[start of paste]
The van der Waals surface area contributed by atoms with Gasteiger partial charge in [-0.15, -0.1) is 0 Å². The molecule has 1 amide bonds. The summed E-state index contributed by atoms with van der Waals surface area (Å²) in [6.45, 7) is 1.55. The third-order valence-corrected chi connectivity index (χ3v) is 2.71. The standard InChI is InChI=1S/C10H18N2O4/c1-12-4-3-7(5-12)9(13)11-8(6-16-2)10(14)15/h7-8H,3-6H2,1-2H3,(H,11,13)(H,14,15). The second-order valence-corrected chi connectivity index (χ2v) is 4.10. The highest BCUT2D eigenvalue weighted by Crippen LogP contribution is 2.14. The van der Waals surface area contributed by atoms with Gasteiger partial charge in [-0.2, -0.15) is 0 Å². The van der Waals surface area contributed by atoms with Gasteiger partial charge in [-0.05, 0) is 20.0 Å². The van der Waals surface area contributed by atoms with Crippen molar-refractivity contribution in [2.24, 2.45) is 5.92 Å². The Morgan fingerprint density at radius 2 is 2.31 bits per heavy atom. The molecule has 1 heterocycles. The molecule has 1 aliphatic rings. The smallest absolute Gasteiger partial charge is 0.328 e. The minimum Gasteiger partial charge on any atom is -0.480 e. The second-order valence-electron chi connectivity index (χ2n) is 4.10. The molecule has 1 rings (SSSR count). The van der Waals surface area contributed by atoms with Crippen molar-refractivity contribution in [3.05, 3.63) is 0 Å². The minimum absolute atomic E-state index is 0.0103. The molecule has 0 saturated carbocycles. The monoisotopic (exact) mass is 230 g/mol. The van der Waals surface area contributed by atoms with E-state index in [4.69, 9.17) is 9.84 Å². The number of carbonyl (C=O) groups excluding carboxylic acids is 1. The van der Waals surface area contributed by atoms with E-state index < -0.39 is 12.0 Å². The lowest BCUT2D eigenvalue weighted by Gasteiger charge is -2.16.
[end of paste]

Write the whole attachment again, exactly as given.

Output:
The van der Waals surface area contributed by atoms with Gasteiger partial charge in [-0.15, -0.1) is 0 Å². The molecule has 1 amide bonds. The summed E-state index contributed by atoms with van der Waals surface area (Å²) in [6.45, 7) is 1.55. The third-order valence-corrected chi connectivity index (χ3v) is 2.71. The standard InChI is InChI=1S/C10H18N2O4/c1-12-4-3-7(5-12)9(13)11-8(6-16-2)10(14)15/h7-8H,3-6H2,1-2H3,(H,11,13)(H,14,15). The second-order valence-corrected chi connectivity index (χ2v) is 4.10. The highest BCUT2D eigenvalue weighted by Crippen LogP contribution is 2.14. The van der Waals surface area contributed by atoms with Gasteiger partial charge in [-0.2, -0.15) is 0 Å². The van der Waals surface area contributed by atoms with Gasteiger partial charge in [-0.05, 0) is 20.0 Å². The van der Waals surface area contributed by atoms with Crippen molar-refractivity contribution in [2.24, 2.45) is 5.92 Å². The Morgan fingerprint density at radius 2 is 2.31 bits per heavy atom. The molecule has 1 heterocycles. The molecule has 1 aliphatic rings. The smallest absolute Gasteiger partial charge is 0.328 e. The minimum Gasteiger partial charge on any atom is -0.480 e. The second-order valence-electron chi connectivity index (χ2n) is 4.10. The molecule has 1 rings (SSSR count). The van der Waals surface area contributed by atoms with Crippen molar-refractivity contribution in [3.05, 3.63) is 0 Å². The minimum absolute atomic E-state index is 0.0103. The molecule has 0 saturated carbocycles. The monoisotopic (exact) mass is 230 g/mol. The van der Waals surface area contributed by atoms with E-state index in [4.69, 9.17) is 9.84 Å². The number of carbonyl (C=O) groups excluding carboxylic acids is 1. The van der Waals surface area contributed by atoms with E-state index < -0.39 is 12.0 Å². The lowest BCUT2D eigenvalue weighted by Gasteiger charge is -2.16.